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Great Pretender Writer Explains Differences Between Writing for Live-action VS Anime

posted on by Kim Morrissy
Anime written by The Confidence Man's Ryota Kosawa premiered on TV in Japan on July 8

Great Pretender series composition writer Ryota Kosawa, who is also well-known for writing the screenplays of popular live-action movies and dramas such as The Confidence Man, Legal High, and Aibou, was interviewed by Newtype regarding his experiences working on a television anime for the first time.

He said that he was approached by Wit Studio president George Wada after the broadcast of Legal High. He had been considering working on anime for a while because the medium has passionate fans across the entire world. When he eventually made the formal decision to work on Great Pretender, he decided that he wanted to make an anime that someone who only watches anime casually can also enjoy.

Generally, he was left to his own devices to write the scripts. When he was done he would meet up with the director Hiro Kaburagi and revise his work. Something he found surprising working on anime was how he had a lot of time in advance to write and complete the story, in contrast to live-action television shows where he would have to pace himself to meet the broadcast deadlines. Also, he was used to writing scripts while imagining the actors, and the actors would help in defining their characters' personalities, but when it came to an anime, it felt harder to grasp who his characters were. It was only later when he saw them animated that he was blown away by the detail and heightened sense of reality in the character acting. Until he saw the animation, he was always fretting about his writing and whether it was up to par.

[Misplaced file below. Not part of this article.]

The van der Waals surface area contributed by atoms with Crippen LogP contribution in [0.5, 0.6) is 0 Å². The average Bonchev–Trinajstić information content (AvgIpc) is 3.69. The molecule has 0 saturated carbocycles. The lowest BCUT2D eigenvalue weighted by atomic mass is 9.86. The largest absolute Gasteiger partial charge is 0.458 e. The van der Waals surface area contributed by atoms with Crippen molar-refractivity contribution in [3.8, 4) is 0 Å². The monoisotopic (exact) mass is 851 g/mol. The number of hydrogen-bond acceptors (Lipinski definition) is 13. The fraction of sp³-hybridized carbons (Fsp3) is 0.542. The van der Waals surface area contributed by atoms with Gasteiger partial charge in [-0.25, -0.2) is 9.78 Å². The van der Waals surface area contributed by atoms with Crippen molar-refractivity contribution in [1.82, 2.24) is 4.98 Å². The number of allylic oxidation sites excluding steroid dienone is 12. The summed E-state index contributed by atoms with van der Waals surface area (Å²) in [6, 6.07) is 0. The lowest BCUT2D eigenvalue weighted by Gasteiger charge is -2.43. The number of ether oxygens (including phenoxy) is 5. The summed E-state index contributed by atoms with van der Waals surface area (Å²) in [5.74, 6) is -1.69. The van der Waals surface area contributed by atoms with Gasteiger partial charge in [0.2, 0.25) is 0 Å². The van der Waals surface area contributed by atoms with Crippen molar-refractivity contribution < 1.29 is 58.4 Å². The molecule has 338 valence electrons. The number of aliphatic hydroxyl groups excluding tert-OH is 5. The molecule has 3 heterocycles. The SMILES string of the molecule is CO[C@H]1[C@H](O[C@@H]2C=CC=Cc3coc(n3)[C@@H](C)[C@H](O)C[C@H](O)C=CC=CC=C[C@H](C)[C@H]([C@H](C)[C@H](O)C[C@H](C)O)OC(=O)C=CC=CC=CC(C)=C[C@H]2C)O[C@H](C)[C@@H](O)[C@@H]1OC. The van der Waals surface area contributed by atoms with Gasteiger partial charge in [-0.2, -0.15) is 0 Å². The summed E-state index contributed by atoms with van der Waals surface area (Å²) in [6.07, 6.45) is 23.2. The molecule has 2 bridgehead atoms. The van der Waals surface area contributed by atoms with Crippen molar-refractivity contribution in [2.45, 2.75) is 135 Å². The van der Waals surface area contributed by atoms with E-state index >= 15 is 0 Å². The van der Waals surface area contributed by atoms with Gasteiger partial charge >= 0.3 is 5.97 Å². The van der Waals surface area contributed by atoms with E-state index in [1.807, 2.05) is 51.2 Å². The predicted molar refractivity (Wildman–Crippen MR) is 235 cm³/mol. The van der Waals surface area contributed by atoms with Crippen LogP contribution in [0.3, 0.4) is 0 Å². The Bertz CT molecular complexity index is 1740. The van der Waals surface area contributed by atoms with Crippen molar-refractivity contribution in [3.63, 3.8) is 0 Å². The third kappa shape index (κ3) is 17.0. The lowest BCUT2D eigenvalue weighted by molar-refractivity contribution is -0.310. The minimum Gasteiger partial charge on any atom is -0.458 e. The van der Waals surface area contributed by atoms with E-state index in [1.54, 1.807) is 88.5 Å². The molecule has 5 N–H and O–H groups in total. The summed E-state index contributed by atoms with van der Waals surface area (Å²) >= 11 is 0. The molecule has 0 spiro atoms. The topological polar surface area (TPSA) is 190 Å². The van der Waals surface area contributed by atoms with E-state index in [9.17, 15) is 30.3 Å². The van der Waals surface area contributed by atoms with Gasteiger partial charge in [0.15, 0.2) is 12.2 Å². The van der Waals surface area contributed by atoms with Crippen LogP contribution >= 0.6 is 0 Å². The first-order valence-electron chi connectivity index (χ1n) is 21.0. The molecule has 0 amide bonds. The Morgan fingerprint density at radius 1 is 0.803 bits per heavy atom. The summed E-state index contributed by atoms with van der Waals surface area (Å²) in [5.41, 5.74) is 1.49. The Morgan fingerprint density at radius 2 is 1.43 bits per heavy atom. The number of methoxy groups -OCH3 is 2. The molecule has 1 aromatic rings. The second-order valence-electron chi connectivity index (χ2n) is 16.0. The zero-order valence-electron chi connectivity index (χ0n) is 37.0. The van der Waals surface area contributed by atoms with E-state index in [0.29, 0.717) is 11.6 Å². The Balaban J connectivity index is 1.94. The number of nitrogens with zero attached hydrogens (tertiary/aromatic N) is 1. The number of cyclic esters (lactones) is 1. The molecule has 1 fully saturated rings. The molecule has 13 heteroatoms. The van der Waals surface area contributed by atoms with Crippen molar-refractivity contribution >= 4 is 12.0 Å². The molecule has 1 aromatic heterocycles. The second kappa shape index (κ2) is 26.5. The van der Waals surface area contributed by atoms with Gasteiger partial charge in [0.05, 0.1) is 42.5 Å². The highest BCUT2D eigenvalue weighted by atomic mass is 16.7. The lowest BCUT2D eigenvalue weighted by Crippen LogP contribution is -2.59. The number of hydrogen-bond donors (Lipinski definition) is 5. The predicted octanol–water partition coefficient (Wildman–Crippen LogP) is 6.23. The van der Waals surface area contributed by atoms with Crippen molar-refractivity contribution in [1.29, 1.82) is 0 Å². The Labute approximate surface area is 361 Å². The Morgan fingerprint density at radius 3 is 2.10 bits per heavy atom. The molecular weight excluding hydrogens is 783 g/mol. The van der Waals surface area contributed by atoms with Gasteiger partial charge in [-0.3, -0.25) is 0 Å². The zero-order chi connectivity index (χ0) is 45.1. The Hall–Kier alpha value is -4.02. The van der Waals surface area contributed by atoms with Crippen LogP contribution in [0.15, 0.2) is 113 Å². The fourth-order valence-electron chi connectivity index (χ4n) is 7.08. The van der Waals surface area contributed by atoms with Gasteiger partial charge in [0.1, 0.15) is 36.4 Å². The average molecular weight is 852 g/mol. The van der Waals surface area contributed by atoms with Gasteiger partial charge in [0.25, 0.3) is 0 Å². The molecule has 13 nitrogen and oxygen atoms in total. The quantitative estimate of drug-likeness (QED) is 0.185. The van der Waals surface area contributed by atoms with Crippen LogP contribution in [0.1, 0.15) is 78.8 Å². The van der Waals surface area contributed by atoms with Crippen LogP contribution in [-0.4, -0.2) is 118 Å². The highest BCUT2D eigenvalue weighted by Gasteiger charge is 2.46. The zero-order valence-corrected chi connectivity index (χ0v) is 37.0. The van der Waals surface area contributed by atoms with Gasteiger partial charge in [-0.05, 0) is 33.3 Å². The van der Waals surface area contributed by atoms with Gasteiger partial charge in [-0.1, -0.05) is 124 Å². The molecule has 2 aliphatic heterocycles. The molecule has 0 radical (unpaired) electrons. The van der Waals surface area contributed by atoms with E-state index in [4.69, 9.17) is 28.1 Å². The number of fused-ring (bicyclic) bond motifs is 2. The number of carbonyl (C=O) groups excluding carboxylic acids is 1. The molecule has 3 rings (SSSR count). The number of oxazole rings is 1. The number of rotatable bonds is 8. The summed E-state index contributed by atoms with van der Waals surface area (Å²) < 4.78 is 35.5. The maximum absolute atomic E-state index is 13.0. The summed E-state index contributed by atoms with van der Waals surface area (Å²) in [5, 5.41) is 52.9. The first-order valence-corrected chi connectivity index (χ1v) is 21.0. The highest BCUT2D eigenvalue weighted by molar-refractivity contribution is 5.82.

Another thing he pointed out about anime production was the high level of passion for animation he could sense in everyone working on it. Although live-action production sets are also filled with very passionate people, it also has just as many people who come and go because they have different vocations. Some people are on TV because they are celebrities in a different field, others got a job at the TV bureau and just happened to be assigned to the production set, and so on.

Kosawa concluded the interview by recounting his experience at Anime Expo in Los Angeles last year. He saw people meeting the anime's character designer Yoshiyuki Sadamoto and bursting into tears. "It made me understand on a visceral level just how many people around the world have been saved by anime," he said. The experience made him think about how he could reach out to a global audience in a similar way through his live-action work.

The anime's "Case 1" (episodes 1-5) premiered on Netflix in Japan with English subtitles on June 2. Netflix will stream the anime exclusively worldwide, but it is streaming in Japan ahead of the rest of the world. The anime also premiered on July 8 on Fuji TV's +UItra programming block. Hiro Kaburagi (Hozuki's Coolheadedness, My Little Monster, 91 Days) is directing the series at Wit Studio. Yoshiyuki Sadamoto (Evangelion, FLCL) is designing the characters.

Source: Newtype August 2020 Issue


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